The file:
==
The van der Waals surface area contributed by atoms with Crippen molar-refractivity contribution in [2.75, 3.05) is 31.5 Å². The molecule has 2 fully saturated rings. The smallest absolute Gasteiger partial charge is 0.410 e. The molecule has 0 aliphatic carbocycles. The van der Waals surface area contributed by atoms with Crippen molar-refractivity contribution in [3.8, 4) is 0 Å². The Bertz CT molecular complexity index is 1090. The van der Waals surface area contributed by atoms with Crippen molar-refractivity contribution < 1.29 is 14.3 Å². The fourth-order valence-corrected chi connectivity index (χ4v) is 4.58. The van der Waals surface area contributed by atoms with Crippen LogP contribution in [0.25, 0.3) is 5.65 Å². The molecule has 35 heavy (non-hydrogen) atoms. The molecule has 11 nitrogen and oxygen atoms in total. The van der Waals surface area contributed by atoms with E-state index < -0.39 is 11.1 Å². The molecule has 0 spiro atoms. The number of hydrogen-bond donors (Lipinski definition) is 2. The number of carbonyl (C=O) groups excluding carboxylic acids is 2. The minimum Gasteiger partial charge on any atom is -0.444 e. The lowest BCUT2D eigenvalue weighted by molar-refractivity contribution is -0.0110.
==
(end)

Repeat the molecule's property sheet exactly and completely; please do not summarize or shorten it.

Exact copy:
The van der Waals surface area contributed by atoms with Crippen molar-refractivity contribution in [2.75, 3.05) is 31.5 Å². The molecule has 2 fully saturated rings. The smallest absolute Gasteiger partial charge is 0.410 e. The molecule has 0 aliphatic carbocycles. The van der Waals surface area contributed by atoms with Crippen molar-refractivity contribution in [3.8, 4) is 0 Å². The Bertz CT molecular complexity index is 1090. The van der Waals surface area contributed by atoms with Crippen molar-refractivity contribution < 1.29 is 14.3 Å². The fourth-order valence-corrected chi connectivity index (χ4v) is 4.58. The van der Waals surface area contributed by atoms with Crippen LogP contribution in [0.25, 0.3) is 5.65 Å². The molecule has 35 heavy (non-hydrogen) atoms. The molecule has 11 nitrogen and oxygen atoms in total. The van der Waals surface area contributed by atoms with E-state index < -0.39 is 11.1 Å². The molecule has 0 spiro atoms. The number of hydrogen-bond donors (Lipinski definition) is 2. The number of carbonyl (C=O) groups excluding carboxylic acids is 2. The minimum Gasteiger partial charge on any atom is -0.444 e. The lowest BCUT2D eigenvalue weighted by molar-refractivity contribution is -0.0110.